Happily Author Sabrina Orah Mark on the Enduring Power of Fairy Tales

By Allan Spencer | March 29 2024 | Literature

Contributed by Sabrina Orah Mark, author of Happily: A Personal History-with Fairy Tales, winner of a National Jewish Book Award for Autobiography and Memoir. In this memoir-in-essays, Sabrina Orah Mark reimagines the modern fairy tale, turning it inside out and searching it for the wisdom to better understand our contemporary moment in what Mark so incisively calls “this strange American weather.” Based on her acclaimed Paris Review column “Happily,” she interrogates fairy tales and their surprising relevance to her life as a Jewish woman raising Black children in the American South.

I don’t know if you’ve ever held a fairy tale in your hand, but it has this amazing pliability. Try to stretch it from your childhood all the way to where you are standing right now. See? Isn’t that amazing?

Raising my two Black Jewish boys in the American South, so far away from where I was raised (emotionally, physically, spiritually), felt like a puzzle that had half the pieces missing. Where were these pieces? Instead of going all the way back to the world I grew up in—back to New York, back in time, where I could and couldn’t return—I decided to turn to fairy tales, a place even older than childhood, to keep me company and guide me. What I discovered was that through the fairy tale I was able to tell stories I had been too shy, or afraid, to tell before. The fairy tale held my hand and assured me everything I felt had already been felt, is being felt now, and will be felt again.

In February, 2001 the German documentary filmmaker Benjamin Geissler and his son went to Drohobycz, now part of Ukraine, to look for fairy tale murals that Bruno Schulz had painted on an SS officer’s son’s bedroom walls (in exchange for protection, life). Geissler and his crew arrive at an apartment, occupied by a mostly blind woman and her dying husband, and after what seems only like seconds the fairy tales (horses, and princesses, and kings, and gnomes) appear like ghosts from behind the whitewash. I’ve never seen anything so magical before. The way these fairy tales suddenly collided with the present to tell us a story that was on the verge of being forgotten sent a shock through me. This is what I want to do, I thought. I want my writing to have that exact effect: a collision of the past and the present. And so I started taking the wood of fairy tales and rubbing them against the wood of my days and there was a spark, and out of this spark burned Happily.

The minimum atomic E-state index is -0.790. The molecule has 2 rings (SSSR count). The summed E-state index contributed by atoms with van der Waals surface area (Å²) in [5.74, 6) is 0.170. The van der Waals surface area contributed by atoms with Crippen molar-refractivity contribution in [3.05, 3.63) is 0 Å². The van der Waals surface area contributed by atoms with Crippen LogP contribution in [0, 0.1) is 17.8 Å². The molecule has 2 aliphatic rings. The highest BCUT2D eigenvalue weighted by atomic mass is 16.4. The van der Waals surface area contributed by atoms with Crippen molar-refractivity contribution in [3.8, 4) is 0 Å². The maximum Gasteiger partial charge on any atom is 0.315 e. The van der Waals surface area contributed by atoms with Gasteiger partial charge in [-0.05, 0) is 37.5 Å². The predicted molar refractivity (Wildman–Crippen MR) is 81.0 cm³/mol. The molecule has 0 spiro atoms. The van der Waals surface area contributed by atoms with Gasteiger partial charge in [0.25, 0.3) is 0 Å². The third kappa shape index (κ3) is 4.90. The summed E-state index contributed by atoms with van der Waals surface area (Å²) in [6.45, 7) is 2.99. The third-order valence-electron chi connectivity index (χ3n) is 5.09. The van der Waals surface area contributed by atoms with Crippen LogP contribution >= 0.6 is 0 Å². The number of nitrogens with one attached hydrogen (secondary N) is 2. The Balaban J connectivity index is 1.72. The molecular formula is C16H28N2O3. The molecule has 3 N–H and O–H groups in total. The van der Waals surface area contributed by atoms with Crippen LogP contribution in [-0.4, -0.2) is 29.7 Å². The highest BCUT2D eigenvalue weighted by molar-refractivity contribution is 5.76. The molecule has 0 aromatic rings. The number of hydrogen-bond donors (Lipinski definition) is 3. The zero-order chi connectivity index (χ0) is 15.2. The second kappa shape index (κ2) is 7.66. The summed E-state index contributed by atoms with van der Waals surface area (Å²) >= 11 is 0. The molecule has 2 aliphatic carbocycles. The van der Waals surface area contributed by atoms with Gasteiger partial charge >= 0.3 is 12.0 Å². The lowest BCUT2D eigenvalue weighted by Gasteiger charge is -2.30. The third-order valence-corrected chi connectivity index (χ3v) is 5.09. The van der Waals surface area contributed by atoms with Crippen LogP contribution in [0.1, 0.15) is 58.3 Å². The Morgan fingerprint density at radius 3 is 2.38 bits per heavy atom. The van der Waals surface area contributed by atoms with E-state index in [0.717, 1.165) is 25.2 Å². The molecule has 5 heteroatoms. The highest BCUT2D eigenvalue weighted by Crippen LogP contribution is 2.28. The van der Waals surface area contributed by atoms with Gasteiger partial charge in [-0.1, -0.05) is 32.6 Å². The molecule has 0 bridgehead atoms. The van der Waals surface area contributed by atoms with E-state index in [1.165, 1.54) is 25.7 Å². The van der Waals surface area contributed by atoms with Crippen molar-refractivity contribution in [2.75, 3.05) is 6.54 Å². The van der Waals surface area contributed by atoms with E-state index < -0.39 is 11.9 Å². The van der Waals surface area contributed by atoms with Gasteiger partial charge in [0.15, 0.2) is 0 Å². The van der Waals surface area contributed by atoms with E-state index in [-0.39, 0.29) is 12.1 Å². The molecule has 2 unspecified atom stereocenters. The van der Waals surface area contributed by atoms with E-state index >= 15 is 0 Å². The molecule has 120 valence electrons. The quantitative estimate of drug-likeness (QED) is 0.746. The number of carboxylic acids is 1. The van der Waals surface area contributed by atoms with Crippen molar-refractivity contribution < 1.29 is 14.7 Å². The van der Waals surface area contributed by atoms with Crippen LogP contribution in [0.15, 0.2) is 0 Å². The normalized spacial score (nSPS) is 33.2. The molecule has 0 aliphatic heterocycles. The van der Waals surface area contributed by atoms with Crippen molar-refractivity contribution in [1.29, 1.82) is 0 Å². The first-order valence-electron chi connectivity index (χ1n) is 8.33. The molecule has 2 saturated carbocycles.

Fairy tales are not simple and quaint, but difficult and painful. I have always been drawn to the underbelly, the cracks, how the spaces between letters are letters, too. We think of this as the imaginary realm, the invisible, the silent. But as the world reveals more of its insides—ecologically, spiritually, politically—as we become more fissure than closure, more breadcrumb than loaf, I think we are seeing genre melt and harden into new forms. Happily reconsiders what the essay can do, and attempts to reclaim a fairy-tale sense of the world, an ancient imagination.

A Personal History-with Fairy Tales
WINNER OF THE NATIONAL JEWISH BOOK AWARD • A beautifully written memoir-in-essays on fairy tales and their surprising relevance to modern life, from a Jewish woman raising Black children in the American South—based on her acclaimed Paris Review column “Happily”
$27.00 US
Mar 14, 2023
224 Pages
Random House